Q. What was the biggest challenge with the concept’s menu planning?

As much as we appreciate recommendations of ingredients that the [mashgiach] has reported to be more traditional or good quality, we try to contain or be mindful of how many different suppliers we are using. That way we can manage costs and make delivery minimums. The sourcing of the ingredients will be our [biggest] challenge.

Q. What advice would you give to other operators who might want to do something similar?

Involve the community to the greatest extent possible. Currently with the Shabbat program the mashgiach is actually a student and quite knowledgeable. It doesn’t have to be a rabbi on campus. There are members of the community who are keeping kosher that could give you information. Just be open-minded. The other piece of it is that Muslim students who want to have halal meat can usually eat kosher meat. So we are reaching out to that community as well to see how we can serve that population too.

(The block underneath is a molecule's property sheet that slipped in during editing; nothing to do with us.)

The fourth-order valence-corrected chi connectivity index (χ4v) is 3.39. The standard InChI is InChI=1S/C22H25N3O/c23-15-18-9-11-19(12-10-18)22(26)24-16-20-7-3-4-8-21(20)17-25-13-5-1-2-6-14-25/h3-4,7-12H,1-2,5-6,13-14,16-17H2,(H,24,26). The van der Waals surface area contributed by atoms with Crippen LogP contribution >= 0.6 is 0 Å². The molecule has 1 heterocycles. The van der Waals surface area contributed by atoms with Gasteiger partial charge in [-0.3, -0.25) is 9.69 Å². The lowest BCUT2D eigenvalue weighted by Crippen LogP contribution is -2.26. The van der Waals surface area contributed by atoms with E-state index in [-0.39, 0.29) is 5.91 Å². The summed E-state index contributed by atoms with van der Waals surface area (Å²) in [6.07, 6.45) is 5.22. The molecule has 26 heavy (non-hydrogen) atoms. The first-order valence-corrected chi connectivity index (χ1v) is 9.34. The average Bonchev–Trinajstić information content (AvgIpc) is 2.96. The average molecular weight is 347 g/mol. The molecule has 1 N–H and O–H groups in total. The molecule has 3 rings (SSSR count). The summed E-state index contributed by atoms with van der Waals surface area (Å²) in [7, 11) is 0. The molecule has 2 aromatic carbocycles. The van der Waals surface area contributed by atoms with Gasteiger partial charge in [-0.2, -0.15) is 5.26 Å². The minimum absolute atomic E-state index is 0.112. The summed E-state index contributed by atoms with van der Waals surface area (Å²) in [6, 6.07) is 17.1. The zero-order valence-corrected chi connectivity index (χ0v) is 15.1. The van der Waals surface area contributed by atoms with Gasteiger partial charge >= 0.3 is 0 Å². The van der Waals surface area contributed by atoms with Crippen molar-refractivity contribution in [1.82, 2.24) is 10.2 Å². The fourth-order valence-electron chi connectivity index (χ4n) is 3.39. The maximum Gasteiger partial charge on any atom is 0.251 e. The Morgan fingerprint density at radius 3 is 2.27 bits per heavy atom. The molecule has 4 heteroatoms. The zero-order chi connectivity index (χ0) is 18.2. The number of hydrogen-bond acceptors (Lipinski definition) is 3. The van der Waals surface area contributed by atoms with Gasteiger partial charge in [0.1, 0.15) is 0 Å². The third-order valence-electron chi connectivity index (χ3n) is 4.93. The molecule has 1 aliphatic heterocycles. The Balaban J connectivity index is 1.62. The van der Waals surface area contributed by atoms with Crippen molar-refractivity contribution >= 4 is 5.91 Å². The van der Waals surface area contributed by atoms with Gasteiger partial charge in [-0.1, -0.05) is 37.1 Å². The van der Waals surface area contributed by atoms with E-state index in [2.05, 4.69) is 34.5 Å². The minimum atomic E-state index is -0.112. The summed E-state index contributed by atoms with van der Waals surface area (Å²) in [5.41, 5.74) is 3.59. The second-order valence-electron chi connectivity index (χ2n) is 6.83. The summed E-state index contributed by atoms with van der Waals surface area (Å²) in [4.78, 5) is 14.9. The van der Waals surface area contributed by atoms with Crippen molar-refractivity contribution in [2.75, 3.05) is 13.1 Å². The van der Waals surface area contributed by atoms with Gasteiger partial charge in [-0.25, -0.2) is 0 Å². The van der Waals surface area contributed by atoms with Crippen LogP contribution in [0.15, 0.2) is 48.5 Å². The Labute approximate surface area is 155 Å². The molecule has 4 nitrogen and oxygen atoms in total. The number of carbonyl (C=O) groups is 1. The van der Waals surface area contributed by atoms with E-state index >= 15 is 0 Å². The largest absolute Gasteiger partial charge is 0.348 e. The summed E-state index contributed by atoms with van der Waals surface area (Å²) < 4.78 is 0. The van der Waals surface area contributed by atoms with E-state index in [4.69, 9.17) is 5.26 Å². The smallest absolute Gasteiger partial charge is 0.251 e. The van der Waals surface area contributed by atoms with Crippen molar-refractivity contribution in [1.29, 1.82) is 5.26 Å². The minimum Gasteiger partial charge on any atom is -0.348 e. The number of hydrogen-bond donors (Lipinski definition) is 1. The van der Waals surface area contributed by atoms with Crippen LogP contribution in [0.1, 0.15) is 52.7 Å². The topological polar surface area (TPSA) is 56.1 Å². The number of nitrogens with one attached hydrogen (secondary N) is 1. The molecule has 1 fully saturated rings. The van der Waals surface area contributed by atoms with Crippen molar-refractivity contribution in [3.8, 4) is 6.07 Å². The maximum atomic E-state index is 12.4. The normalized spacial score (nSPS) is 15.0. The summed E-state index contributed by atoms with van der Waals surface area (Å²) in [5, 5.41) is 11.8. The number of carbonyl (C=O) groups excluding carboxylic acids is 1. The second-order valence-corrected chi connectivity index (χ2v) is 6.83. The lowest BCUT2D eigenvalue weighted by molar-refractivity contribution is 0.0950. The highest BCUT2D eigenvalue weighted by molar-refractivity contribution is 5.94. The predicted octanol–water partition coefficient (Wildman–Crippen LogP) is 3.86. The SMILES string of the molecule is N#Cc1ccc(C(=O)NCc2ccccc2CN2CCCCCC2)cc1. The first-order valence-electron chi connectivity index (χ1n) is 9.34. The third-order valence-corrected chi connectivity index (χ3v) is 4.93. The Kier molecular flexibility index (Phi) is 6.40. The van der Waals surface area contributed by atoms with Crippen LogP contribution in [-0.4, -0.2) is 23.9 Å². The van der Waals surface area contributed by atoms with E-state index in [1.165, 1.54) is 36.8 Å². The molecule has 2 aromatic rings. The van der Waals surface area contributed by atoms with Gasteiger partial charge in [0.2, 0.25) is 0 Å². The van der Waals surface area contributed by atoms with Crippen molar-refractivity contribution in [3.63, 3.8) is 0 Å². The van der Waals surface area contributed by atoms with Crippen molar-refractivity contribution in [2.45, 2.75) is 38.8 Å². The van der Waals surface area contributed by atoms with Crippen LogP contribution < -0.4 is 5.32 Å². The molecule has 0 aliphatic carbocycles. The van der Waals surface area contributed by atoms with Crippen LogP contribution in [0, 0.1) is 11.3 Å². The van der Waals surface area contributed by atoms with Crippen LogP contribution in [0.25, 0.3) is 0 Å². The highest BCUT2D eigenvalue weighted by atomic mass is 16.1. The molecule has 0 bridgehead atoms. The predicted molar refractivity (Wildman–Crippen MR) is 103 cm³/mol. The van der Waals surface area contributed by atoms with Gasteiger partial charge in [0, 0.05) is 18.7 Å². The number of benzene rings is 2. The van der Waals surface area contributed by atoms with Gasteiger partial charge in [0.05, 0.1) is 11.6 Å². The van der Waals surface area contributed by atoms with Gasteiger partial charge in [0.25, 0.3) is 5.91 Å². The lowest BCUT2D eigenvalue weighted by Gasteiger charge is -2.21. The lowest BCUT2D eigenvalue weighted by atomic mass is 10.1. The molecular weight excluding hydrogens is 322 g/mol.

More From FoodService Director

Sponsored Content
coffee senior living

From Keurig Green Mountain.

Healthcare foodservice represents the perfect environment for serving coffee. For the time-crunched staff, family and friends visiting patients, and seniors craving a treat, snack, or pick-me-up, coffee is considered a valuable amenity.

What’s more, purchasing beverages away from home is a popular habit. According to Technomic’s 2016 Beverage report, consumers average 3.6 drink purchases per week from foodservice outlets. And coffee is one of the most popular beverage options— Technomic’s 2016 Snacking Occasion report found 61% of consumers say...